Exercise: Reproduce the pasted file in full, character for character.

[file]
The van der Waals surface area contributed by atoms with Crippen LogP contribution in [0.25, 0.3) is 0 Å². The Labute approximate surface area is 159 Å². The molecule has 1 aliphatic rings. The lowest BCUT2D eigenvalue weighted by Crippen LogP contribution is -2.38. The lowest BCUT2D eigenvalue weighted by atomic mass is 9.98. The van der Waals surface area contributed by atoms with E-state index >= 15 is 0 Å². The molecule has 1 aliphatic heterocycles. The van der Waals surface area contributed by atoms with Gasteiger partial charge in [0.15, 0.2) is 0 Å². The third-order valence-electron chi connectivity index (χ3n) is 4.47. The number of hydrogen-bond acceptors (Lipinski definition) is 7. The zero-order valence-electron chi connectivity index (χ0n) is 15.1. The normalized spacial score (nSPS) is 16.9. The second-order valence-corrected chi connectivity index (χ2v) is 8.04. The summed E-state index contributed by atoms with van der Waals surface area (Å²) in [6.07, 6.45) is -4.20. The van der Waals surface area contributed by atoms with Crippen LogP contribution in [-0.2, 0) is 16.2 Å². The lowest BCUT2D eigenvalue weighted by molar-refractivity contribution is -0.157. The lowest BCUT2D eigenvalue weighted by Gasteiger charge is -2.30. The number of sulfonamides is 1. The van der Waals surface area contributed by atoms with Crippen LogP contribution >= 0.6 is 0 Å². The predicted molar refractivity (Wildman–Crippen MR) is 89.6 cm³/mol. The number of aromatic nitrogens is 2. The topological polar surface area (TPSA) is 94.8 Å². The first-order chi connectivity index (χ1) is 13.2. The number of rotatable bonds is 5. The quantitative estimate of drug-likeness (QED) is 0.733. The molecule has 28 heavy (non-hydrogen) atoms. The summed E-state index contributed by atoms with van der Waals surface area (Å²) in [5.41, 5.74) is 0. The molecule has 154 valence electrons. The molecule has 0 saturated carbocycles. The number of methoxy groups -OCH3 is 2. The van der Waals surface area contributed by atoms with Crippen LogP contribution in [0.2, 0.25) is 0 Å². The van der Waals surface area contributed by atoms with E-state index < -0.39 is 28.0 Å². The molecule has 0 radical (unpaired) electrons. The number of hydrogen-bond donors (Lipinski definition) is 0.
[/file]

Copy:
The van der Waals surface area contributed by atoms with Crippen LogP contribution in [0.25, 0.3) is 0 Å². The Labute approximate surface area is 159 Å². The molecule has 1 aliphatic rings. The lowest BCUT2D eigenvalue weighted by Crippen LogP contribution is -2.38. The lowest BCUT2D eigenvalue weighted by atomic mass is 9.98. The van der Waals surface area contributed by atoms with E-state index >= 15 is 0 Å². The molecule has 1 aliphatic heterocycles. The van der Waals surface area contributed by atoms with Gasteiger partial charge in [0.15, 0.2) is 0 Å². The third-order valence-electron chi connectivity index (χ3n) is 4.47. The number of hydrogen-bond acceptors (Lipinski definition) is 7. The zero-order valence-electron chi connectivity index (χ0n) is 15.1. The normalized spacial score (nSPS) is 16.9. The second-order valence-corrected chi connectivity index (χ2v) is 8.04. The summed E-state index contributed by atoms with van der Waals surface area (Å²) in [6.07, 6.45) is -4.20. The van der Waals surface area contributed by atoms with Crippen LogP contribution in [-0.2, 0) is 16.2 Å². The lowest BCUT2D eigenvalue weighted by molar-refractivity contribution is -0.157. The lowest BCUT2D eigenvalue weighted by Gasteiger charge is -2.30. The number of sulfonamides is 1. The van der Waals surface area contributed by atoms with Crippen LogP contribution >= 0.6 is 0 Å². The predicted molar refractivity (Wildman–Crippen MR) is 89.6 cm³/mol. The number of aromatic nitrogens is 2. The topological polar surface area (TPSA) is 94.8 Å². The first-order chi connectivity index (χ1) is 13.2. The number of rotatable bonds is 5. The quantitative estimate of drug-likeness (QED) is 0.733. The molecule has 28 heavy (non-hydrogen) atoms. The summed E-state index contributed by atoms with van der Waals surface area (Å²) in [5.41, 5.74) is 0. The molecule has 154 valence electrons. The molecule has 0 saturated carbocycles. The number of methoxy groups -OCH3 is 2. The van der Waals surface area contributed by atoms with Crippen LogP contribution in [0.2, 0.25) is 0 Å². The van der Waals surface area contributed by atoms with E-state index < -0.39 is 28.0 Å². The molecule has 0 radical (unpaired) electrons. The number of hydrogen-bond donors (Lipinski definition) is 0.